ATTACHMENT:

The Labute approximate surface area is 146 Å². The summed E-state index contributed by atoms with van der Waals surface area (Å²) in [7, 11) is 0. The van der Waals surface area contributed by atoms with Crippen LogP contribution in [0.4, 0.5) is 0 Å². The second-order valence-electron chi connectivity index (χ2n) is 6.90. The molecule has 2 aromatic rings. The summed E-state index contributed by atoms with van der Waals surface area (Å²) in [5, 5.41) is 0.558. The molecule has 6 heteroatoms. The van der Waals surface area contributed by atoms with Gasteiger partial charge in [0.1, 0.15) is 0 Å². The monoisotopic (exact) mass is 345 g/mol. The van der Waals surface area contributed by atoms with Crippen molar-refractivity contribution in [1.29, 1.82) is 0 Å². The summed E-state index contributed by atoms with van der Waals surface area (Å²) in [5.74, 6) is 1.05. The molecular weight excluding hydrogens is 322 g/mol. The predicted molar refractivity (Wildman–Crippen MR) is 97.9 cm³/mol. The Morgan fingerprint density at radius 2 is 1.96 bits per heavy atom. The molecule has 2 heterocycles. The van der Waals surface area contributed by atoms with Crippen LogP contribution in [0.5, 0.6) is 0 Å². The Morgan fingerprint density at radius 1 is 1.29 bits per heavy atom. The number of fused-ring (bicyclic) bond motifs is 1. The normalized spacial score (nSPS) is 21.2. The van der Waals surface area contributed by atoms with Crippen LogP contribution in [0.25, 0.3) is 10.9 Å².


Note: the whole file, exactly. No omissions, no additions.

The Labute approximate surface area is 146 Å². The summed E-state index contributed by atoms with van der Waals surface area (Å²) in [7, 11) is 0. The van der Waals surface area contributed by atoms with Crippen LogP contribution in [0.4, 0.5) is 0 Å². The second-order valence-electron chi connectivity index (χ2n) is 6.90. The molecule has 2 aromatic rings. The summed E-state index contributed by atoms with van der Waals surface area (Å²) in [5, 5.41) is 0.558. The molecule has 6 heteroatoms. The van der Waals surface area contributed by atoms with Gasteiger partial charge in [0.1, 0.15) is 0 Å². The monoisotopic (exact) mass is 345 g/mol. The van der Waals surface area contributed by atoms with Crippen molar-refractivity contribution in [1.29, 1.82) is 0 Å². The summed E-state index contributed by atoms with van der Waals surface area (Å²) in [5.74, 6) is 1.05. The molecular weight excluding hydrogens is 322 g/mol. The predicted molar refractivity (Wildman–Crippen MR) is 97.9 cm³/mol. The Morgan fingerprint density at radius 2 is 1.96 bits per heavy atom. The molecule has 2 heterocycles. The van der Waals surface area contributed by atoms with Crippen LogP contribution in [0.5, 0.6) is 0 Å². The Morgan fingerprint density at radius 1 is 1.29 bits per heavy atom. The number of fused-ring (bicyclic) bond motifs is 1. The normalized spacial score (nSPS) is 21.2. The van der Waals surface area contributed by atoms with Crippen LogP contribution in [0.25, 0.3) is 10.9 Å².